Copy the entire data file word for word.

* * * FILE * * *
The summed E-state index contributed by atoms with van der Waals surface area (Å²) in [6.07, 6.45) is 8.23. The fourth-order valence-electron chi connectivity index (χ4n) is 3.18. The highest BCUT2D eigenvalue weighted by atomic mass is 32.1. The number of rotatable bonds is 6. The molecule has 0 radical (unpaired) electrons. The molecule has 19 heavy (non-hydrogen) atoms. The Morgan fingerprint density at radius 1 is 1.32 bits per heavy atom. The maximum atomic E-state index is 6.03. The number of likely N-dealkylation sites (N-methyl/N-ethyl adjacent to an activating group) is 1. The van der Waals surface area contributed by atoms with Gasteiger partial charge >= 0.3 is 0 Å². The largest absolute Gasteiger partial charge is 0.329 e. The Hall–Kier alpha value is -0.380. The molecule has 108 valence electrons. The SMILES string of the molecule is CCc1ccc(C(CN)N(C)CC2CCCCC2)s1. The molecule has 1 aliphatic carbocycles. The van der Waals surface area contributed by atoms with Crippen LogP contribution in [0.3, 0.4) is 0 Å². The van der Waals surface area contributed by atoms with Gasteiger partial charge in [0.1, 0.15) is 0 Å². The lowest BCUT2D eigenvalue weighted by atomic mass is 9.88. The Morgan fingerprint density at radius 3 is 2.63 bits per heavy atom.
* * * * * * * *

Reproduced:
The summed E-state index contributed by atoms with van der Waals surface area (Å²) in [6.07, 6.45) is 8.23. The fourth-order valence-electron chi connectivity index (χ4n) is 3.18. The highest BCUT2D eigenvalue weighted by atomic mass is 32.1. The number of rotatable bonds is 6. The molecule has 0 radical (unpaired) electrons. The molecule has 19 heavy (non-hydrogen) atoms. The Morgan fingerprint density at radius 1 is 1.32 bits per heavy atom. The maximum atomic E-state index is 6.03. The number of likely N-dealkylation sites (N-methyl/N-ethyl adjacent to an activating group) is 1. The van der Waals surface area contributed by atoms with Gasteiger partial charge >= 0.3 is 0 Å². The largest absolute Gasteiger partial charge is 0.329 e. The Hall–Kier alpha value is -0.380. The molecule has 108 valence electrons. The SMILES string of the molecule is CCc1ccc(C(CN)N(C)CC2CCCCC2)s1. The molecule has 1 aliphatic carbocycles. The van der Waals surface area contributed by atoms with Crippen LogP contribution in [0.3, 0.4) is 0 Å². The van der Waals surface area contributed by atoms with Gasteiger partial charge in [0.1, 0.15) is 0 Å². The lowest BCUT2D eigenvalue weighted by atomic mass is 9.88. The Morgan fingerprint density at radius 3 is 2.63 bits per heavy atom.